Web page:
Almost weekly we hear news of the decline of Christianity. In most Western countries, church attendance has been declining for years, especially among young people. The influence of Christian values in our culture and social institutions — the arts and mass media, schools and universities, politics and public life — gets weaker all the time.
All of this seems a sharp contrast with ages past, when Christianity played a central role in Western culture and society. What happened?
This shift is often called “secularization,” and thinkers have been trying to explain it for at least 200 years. Until recently, the most popular explanation went something like this:
“Religion was important in primitive times, when people needed to explain the mysteries of nature. Monks preserved knowledge and the church held society together. In the modern world, however, the development of complex social institutions and the rise of scientific thinking have made religion unnecessary. This is a natural stage in the development of all societies. Western society may be first, but others will soon follow.”
This story, sometimes called the secularization thesis, was widely accepted by most scholars a few decades ago. One sociology textbook of the 1960s even told tens of thousands of students that “the evolutionary future of religion is extinction.”
“What would an alternative story of secularization look like?”
Now, as Christians, we probably feel instinctively that something is not quite right about this story. And over the past few decades, researchers, both Christian and non-Christian, have pointed out some major problems with the secularization thesis.
First, the global demise of religion predicted by the theory isn’t happening. In 1979, the secular, modernizing government of Iran was overthrown by an Islamic religious leader and his followers. The influence of Islam in world affairs has, if anything, grown since then — from the rise of radical-inspired terrorism, on one extreme, to the development of international Islamic charities and banking systems on the other. Christianity, for its part, is positively thriving in Africa, Latin America and parts of Asia. In fact, outside Western Europe and North America, the world seems to be getting more religious, not less.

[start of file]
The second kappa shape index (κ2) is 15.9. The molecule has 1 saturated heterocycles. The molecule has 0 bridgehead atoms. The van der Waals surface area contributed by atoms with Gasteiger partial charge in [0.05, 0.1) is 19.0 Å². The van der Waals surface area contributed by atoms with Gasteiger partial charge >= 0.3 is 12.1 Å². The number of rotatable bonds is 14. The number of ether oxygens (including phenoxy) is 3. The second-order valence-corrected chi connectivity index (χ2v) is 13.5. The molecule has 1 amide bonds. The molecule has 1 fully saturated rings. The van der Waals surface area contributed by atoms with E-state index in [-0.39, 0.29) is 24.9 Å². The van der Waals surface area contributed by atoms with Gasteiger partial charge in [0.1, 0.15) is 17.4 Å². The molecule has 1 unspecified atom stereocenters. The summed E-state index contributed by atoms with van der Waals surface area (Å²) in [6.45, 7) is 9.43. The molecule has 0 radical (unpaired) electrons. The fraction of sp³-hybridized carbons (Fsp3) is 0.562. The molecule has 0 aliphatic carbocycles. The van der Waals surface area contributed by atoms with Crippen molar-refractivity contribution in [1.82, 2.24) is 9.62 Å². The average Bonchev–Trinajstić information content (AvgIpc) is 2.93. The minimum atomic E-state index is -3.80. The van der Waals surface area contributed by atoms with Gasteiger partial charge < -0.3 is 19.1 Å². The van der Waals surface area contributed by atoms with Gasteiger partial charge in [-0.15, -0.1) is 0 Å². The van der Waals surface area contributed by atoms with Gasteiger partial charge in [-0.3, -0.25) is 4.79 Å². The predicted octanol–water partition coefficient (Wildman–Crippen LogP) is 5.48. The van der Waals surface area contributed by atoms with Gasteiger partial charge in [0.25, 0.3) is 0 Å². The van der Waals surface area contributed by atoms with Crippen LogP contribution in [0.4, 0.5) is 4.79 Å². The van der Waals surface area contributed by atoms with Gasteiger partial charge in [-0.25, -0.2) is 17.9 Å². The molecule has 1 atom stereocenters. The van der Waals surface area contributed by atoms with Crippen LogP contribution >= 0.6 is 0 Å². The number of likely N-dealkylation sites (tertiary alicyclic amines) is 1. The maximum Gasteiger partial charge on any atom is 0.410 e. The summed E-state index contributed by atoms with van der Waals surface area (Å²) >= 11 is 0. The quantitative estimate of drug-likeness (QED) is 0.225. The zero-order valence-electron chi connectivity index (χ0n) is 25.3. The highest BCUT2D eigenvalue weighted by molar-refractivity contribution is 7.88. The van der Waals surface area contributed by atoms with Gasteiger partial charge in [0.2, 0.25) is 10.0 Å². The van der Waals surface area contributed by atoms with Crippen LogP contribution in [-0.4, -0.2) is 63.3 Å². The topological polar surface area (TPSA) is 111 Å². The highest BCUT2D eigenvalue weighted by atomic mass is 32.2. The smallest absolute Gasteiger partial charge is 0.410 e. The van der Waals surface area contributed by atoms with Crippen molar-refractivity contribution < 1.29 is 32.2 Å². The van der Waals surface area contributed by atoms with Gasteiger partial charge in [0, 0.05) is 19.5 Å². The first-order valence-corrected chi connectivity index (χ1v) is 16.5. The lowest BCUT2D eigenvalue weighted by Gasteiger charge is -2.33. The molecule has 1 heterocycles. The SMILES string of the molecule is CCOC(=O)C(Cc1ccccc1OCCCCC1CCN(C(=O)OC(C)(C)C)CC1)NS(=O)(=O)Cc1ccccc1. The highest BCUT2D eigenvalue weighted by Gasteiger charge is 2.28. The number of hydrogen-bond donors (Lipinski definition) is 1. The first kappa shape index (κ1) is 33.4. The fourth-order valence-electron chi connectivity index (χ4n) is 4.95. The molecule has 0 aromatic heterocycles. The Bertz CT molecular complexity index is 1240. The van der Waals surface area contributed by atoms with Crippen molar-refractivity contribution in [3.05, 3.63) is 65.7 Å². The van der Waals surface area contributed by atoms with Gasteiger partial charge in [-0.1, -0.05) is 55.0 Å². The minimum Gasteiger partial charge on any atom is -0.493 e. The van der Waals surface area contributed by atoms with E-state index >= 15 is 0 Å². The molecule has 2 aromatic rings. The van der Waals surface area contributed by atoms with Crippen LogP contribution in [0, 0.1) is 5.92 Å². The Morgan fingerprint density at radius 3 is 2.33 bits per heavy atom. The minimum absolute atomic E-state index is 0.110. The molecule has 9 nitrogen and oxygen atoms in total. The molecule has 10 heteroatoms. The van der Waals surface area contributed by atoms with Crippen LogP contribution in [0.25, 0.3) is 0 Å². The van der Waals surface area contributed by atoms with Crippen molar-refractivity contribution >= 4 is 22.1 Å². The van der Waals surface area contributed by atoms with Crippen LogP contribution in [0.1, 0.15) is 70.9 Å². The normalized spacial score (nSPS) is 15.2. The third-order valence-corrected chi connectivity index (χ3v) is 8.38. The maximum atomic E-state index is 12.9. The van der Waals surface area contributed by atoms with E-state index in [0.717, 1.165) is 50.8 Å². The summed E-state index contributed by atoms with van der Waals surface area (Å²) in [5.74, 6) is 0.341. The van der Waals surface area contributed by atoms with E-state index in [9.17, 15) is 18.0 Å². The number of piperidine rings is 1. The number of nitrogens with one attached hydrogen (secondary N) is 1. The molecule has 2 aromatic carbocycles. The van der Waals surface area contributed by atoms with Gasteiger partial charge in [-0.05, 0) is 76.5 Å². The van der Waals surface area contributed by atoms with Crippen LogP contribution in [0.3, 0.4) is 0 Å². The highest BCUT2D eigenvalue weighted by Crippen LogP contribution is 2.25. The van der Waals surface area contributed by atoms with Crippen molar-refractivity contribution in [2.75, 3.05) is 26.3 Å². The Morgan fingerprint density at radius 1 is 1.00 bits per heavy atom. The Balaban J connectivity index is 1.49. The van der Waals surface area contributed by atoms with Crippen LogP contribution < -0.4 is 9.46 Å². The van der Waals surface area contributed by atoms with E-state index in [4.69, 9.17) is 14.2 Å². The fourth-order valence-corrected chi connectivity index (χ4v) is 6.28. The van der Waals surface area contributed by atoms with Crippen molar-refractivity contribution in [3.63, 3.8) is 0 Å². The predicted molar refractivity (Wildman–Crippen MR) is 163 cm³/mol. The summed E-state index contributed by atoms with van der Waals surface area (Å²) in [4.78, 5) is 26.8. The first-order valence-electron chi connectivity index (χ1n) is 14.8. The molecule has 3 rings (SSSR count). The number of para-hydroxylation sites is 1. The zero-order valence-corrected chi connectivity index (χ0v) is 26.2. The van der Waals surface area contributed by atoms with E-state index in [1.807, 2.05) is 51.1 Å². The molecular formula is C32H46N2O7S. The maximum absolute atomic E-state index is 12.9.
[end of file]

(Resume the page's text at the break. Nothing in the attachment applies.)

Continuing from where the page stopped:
“We did not automatically drift into a secular age — we chose to get there.”
A second problem with the secularization thesis is its assumption that secularization is an automatic process, like osmosis, that just happens as a byproduct of modernization. But when you dig deeper, there is no good reason to think that modern developments, from urbanization to social differentiation to the introduction of electricity, are dangerous to religion. Instead, historians and other scholars have begun to emphasize how secularization was the consequence of specific decisions made at specific times by specific people, especially cultural and political elites. We did not automatically drift into a secular age — we chose to get there.
Finally, by thinking of secularization only as the decline of religion, the secularization thesis misses the other half of the picture: the rise of new secular worldviews, values and ways of acting and reacting. It is not just the decline of religion that needs to be explained, but also the construction of this new secular world. Where did secular ideas, values and systems come from?
What would an alternative story of secularization look like? What if we thought of secularization not simply as the fading away of religion, but as a project of building a new secular society? What if we thought of it, not as an automatic, “natural” process, but as a result of decisions made by specific people in unique, concrete situations? What if secularization is not the inevitable future of religion in all societies, but one of many possible futures, as yet only chosen by Western civilization?
Over the next few years, I’m going to tell that alternative story by writing a book on the history of the secularization of the West. It’s a huge task, but thankfully I’ll have Redeemer’s help and support. A Zylstra research grant from Redeemer’s Centre for Christian Scholarship has made it possible for me to hire Redeemer student Noah Van Brenk as a research assistant this summer. With Noah’s help, and the help of Redeemer supporters, we’re coming up with a better answer to the question, “Why did the West become secular?”